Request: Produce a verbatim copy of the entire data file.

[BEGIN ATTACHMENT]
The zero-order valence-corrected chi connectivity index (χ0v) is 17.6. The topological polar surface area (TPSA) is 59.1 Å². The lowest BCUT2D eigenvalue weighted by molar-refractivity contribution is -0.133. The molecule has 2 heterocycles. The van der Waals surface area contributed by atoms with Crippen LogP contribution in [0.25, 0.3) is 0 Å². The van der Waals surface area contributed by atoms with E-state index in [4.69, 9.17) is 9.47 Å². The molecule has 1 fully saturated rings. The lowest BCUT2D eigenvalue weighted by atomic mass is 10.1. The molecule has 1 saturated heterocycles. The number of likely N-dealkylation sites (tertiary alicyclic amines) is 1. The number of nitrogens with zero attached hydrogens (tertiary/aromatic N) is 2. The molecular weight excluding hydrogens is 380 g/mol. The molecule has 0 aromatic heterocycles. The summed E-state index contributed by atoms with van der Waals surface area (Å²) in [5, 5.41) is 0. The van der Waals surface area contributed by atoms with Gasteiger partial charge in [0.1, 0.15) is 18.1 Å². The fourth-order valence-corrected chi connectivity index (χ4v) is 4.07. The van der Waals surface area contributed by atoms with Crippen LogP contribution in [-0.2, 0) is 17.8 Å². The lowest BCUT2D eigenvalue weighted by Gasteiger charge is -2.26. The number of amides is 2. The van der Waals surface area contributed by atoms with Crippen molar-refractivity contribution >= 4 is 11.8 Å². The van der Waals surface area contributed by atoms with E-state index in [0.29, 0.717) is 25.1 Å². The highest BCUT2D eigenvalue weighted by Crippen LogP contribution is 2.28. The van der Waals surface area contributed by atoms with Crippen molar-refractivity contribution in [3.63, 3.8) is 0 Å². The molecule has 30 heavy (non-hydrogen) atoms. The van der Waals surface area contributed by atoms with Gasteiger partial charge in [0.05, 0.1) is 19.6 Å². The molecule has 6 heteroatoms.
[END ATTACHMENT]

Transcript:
The zero-order valence-corrected chi connectivity index (χ0v) is 17.6. The topological polar surface area (TPSA) is 59.1 Å². The lowest BCUT2D eigenvalue weighted by molar-refractivity contribution is -0.133. The molecule has 2 heterocycles. The van der Waals surface area contributed by atoms with Crippen LogP contribution in [0.25, 0.3) is 0 Å². The van der Waals surface area contributed by atoms with E-state index in [4.69, 9.17) is 9.47 Å². The molecule has 1 fully saturated rings. The lowest BCUT2D eigenvalue weighted by atomic mass is 10.1. The molecule has 1 saturated heterocycles. The number of likely N-dealkylation sites (tertiary alicyclic amines) is 1. The number of nitrogens with zero attached hydrogens (tertiary/aromatic N) is 2. The molecular weight excluding hydrogens is 380 g/mol. The molecule has 0 aromatic heterocycles. The summed E-state index contributed by atoms with van der Waals surface area (Å²) in [5, 5.41) is 0. The van der Waals surface area contributed by atoms with Gasteiger partial charge in [0.1, 0.15) is 18.1 Å². The fourth-order valence-corrected chi connectivity index (χ4v) is 4.07. The van der Waals surface area contributed by atoms with Crippen LogP contribution in [-0.2, 0) is 17.8 Å². The lowest BCUT2D eigenvalue weighted by Gasteiger charge is -2.26. The number of amides is 2. The van der Waals surface area contributed by atoms with Crippen molar-refractivity contribution >= 4 is 11.8 Å². The van der Waals surface area contributed by atoms with E-state index in [0.29, 0.717) is 25.1 Å². The highest BCUT2D eigenvalue weighted by Crippen LogP contribution is 2.28. The van der Waals surface area contributed by atoms with Crippen molar-refractivity contribution in [3.63, 3.8) is 0 Å². The molecule has 30 heavy (non-hydrogen) atoms. The van der Waals surface area contributed by atoms with Gasteiger partial charge in [0.05, 0.1) is 19.6 Å². The molecule has 6 heteroatoms.